Breadboard Arduino running at 3.3v

I am working on a project that will integrate a Atmega328P based Arduino. The display I am using is only available in a 3.3v version so I want to run the processor at 3.3v. The datasheet says that's fine for less than 10MHz and I am running with an 8MHz resonator. For some reason however, the thing runs great at 5v but fails at 3.3v. Any ideas why that would be?

The design is essentially the same as this one (but with an 8MHz resonator):
http://log.liminastudio.com/itp/physical-computing/breadboard-arduino-fast-cheap-and-fun
However, when I replace the v5 regulator with a 3.3v regulator, it will not boot or respond when I try to flash code to it.

Likely the issue is related to the brown-out detection settings for the chip. You may need to change the fuse settings:
http://www.ladyada.net/learn/avr/fuses.html
http://www.kerrywong.com/2012/02/19/atmega328-fuse-bit-setting-for-3-3v-vcc/
http://www.engbedded.com/fusecalc/

Thanks! Definitely sounds like I need to disable brownout detection. Do I need to do it when I burn the bootloader? If so, where do I enter the new fuse data? However, I can't seem to find a good guide on how, exactly, to program the fuses? Do you now of one?

the section at the bottom of this link
http://www.ladyada.net/learn/avr/programmers.html
on bootloaders says
Bootloaders also don't let you modify the fuses (discussed later) and they take up a portion of the flash memory so uploaded programmers must be smaller.

Hi I need to reprogram a Leonardo with the Bootloader.

I need an AS6 bootloader project, or a Hex file with fuse settings.

The Link at the top of the Arduino website called 'Bootloaders' with a list a link to bootloaders next to the respective products is missing.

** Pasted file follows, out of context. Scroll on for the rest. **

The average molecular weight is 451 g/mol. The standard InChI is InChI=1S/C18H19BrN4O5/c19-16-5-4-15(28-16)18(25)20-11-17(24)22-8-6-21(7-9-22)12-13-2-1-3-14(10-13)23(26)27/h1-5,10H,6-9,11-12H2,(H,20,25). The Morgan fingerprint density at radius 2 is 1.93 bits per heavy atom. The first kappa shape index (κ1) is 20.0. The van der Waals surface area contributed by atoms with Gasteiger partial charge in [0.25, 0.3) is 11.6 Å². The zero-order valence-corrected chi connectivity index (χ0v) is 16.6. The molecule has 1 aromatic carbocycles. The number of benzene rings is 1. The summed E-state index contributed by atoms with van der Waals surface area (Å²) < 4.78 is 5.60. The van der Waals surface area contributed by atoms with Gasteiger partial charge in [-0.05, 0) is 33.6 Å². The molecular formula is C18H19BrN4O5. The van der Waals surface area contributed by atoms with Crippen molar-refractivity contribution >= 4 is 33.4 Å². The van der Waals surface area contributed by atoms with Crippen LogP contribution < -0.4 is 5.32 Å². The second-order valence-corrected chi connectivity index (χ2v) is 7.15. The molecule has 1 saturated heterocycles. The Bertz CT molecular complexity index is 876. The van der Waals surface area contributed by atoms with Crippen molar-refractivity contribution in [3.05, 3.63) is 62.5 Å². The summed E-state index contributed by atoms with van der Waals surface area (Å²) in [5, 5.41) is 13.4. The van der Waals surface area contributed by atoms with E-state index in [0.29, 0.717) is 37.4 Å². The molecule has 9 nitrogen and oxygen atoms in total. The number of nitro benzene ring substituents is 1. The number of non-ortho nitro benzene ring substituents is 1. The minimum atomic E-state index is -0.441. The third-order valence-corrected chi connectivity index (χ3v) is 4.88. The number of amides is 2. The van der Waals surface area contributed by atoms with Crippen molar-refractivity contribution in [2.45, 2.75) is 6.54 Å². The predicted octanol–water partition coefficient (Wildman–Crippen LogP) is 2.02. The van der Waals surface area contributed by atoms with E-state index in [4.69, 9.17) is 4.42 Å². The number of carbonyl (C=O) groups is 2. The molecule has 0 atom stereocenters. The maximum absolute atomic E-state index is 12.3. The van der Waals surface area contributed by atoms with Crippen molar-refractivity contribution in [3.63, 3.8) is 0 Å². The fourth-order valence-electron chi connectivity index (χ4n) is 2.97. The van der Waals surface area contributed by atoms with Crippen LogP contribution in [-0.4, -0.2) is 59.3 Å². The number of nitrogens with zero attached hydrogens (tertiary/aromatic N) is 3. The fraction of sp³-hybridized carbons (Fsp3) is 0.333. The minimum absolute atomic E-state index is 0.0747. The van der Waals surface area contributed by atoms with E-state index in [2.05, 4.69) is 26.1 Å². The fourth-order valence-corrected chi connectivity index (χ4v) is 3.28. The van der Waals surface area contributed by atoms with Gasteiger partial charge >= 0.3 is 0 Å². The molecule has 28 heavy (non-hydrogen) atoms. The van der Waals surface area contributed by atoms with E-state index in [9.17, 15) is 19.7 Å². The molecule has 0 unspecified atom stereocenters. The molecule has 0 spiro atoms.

vic320:
Thanks! Definitely sounds like I need to disable brownout detection. Do I need to do it when I burn the bootloader? If so, where do I enter the new fuse data? However, I can't seem to find a good guide on how, exactly, to program the fuses? Do you now of one?

I think the easiest / safest way to set the fuses to the correct settings for 3.3V / 8MHz operation will be to burn the "Arduino Pro or Pro Mini (3.3V, 8MHz w/ATmega328)" bootloader to your IC using an Arduino Uno as a programmer, or another compatible programmer.

If you are intending to run battery, then you should turn off BOD altogether.
https://www.sparkfun.com/tutorials/309

This doesn't sound to me like the BOD is the problem, unless it is set for the 4.3V level. If it is, you would know that because you probably would have had to make that setting.

New ATmega328Ps come from the factory with the BOD disabled, Arduinos come with them set for 2.7V. The fuse settings in boards.txt are the same for Uno, Pro/Mini 5V/18MHz and 3.3V/8MHz, all have the 2.7V setting.

So where did your ATmega328P come from? Does it have a bootloader?

What are you using for a power supply? Have you measured it, does it deliver something close to 3.3V while it is powering the circuit?

ralphd:
If you are intending to run battery, then you should turn off BOD altogether.
Reducing Arduino Power Consumption - learn.sparkfun.com

DIsagree. As usual, Nate is playing fast and loose. The ATmega328P has a nice feature in that the BOD can be disabled during sleep intervals, so that it does not continue to draw power while the MCU sleeps. It is re-enabled when the MCU wakes, to ensure sufficient voltage before execution continues.

The BOD is there for a reason. Operating the MCU with supply voltage too low for the clock speed can result in flash or EEPROM corruption. This is explained in the datasheet. It's probably more important to use it with battery powered projects.

That does look like a good idea. Wouldn't it be even better to only enable BOD for flash and eeprom writes?

ralphd:
Wouldn't it be even better to only enable BOD for flash and eeprom writes?

It depends on the application. For a given processor speed there is a minimum voltage at which the processor functions correctly. Going below that voltage can lead to fun things happening like 1 + 1 = 42. If your application can tolerate very erratic behaviour then turning the BOD off is an option.

ralphd:
Wouldn't it be even better to only enable BOD for flash and eeprom writes?

A 328P draws about 4mA at 3.3V and 8MHz (not counting additional circuitry, of which there is usually some). The BOD draws about 18µA, so less than 0.5% of the total, hardly noticeable. I can't imagine a situation where disabling the BOD would make a significant enough difference to the energy budget to justify the risks involved.

To be precise, figure 35-2 in the datasheet would put it closer to 3mA. And by turning things off with the PRR it should be possible to get below 2mA. Nevertheless, if it’s only a 1% saving then I’d agree it’s best to leave it on while the CPU is active, and only turn it off during sleep mode.